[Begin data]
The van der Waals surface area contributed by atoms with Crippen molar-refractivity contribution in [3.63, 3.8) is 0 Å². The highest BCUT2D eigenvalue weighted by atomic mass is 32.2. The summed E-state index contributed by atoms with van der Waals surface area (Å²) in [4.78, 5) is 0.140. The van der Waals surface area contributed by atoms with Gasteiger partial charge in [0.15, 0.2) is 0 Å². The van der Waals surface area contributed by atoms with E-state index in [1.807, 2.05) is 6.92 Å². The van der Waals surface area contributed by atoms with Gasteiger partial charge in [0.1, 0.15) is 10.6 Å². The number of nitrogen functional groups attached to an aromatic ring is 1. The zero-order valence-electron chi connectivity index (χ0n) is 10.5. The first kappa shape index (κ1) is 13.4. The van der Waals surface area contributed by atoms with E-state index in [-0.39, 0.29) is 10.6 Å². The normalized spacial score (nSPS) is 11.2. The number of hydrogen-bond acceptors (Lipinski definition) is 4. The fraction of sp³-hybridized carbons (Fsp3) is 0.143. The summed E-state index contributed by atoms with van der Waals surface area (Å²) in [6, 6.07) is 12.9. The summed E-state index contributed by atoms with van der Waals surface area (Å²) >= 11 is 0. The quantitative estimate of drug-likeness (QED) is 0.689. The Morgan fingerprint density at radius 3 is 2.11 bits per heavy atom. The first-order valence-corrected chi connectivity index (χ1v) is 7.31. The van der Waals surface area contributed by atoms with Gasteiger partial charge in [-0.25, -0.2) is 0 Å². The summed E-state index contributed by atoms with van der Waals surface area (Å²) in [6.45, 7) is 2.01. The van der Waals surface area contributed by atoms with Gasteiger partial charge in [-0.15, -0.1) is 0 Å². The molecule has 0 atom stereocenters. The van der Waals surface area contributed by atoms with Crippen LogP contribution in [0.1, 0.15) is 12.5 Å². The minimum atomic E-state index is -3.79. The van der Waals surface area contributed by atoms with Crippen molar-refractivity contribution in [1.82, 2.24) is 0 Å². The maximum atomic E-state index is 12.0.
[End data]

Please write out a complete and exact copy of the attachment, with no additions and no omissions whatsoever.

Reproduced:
The van der Waals surface area contributed by atoms with Crippen molar-refractivity contribution in [3.63, 3.8) is 0 Å². The highest BCUT2D eigenvalue weighted by atomic mass is 32.2. The summed E-state index contributed by atoms with van der Waals surface area (Å²) in [4.78, 5) is 0.140. The van der Waals surface area contributed by atoms with Gasteiger partial charge in [0.15, 0.2) is 0 Å². The van der Waals surface area contributed by atoms with E-state index in [1.807, 2.05) is 6.92 Å². The van der Waals surface area contributed by atoms with Gasteiger partial charge in [0.1, 0.15) is 10.6 Å². The number of nitrogen functional groups attached to an aromatic ring is 1. The zero-order valence-electron chi connectivity index (χ0n) is 10.5. The first kappa shape index (κ1) is 13.4. The van der Waals surface area contributed by atoms with E-state index in [-0.39, 0.29) is 10.6 Å². The normalized spacial score (nSPS) is 11.2. The number of hydrogen-bond acceptors (Lipinski definition) is 4. The fraction of sp³-hybridized carbons (Fsp3) is 0.143. The summed E-state index contributed by atoms with van der Waals surface area (Å²) in [6, 6.07) is 12.9. The summed E-state index contributed by atoms with van der Waals surface area (Å²) >= 11 is 0. The quantitative estimate of drug-likeness (QED) is 0.689. The Morgan fingerprint density at radius 3 is 2.11 bits per heavy atom. The first-order valence-corrected chi connectivity index (χ1v) is 7.31. The van der Waals surface area contributed by atoms with Gasteiger partial charge in [-0.25, -0.2) is 0 Å². The summed E-state index contributed by atoms with van der Waals surface area (Å²) in [6.45, 7) is 2.01. The van der Waals surface area contributed by atoms with Gasteiger partial charge in [-0.15, -0.1) is 0 Å². The molecule has 0 atom stereocenters. The van der Waals surface area contributed by atoms with Crippen LogP contribution in [0.1, 0.15) is 12.5 Å². The minimum atomic E-state index is -3.79. The van der Waals surface area contributed by atoms with Crippen molar-refractivity contribution in [1.82, 2.24) is 0 Å². The maximum atomic E-state index is 12.0.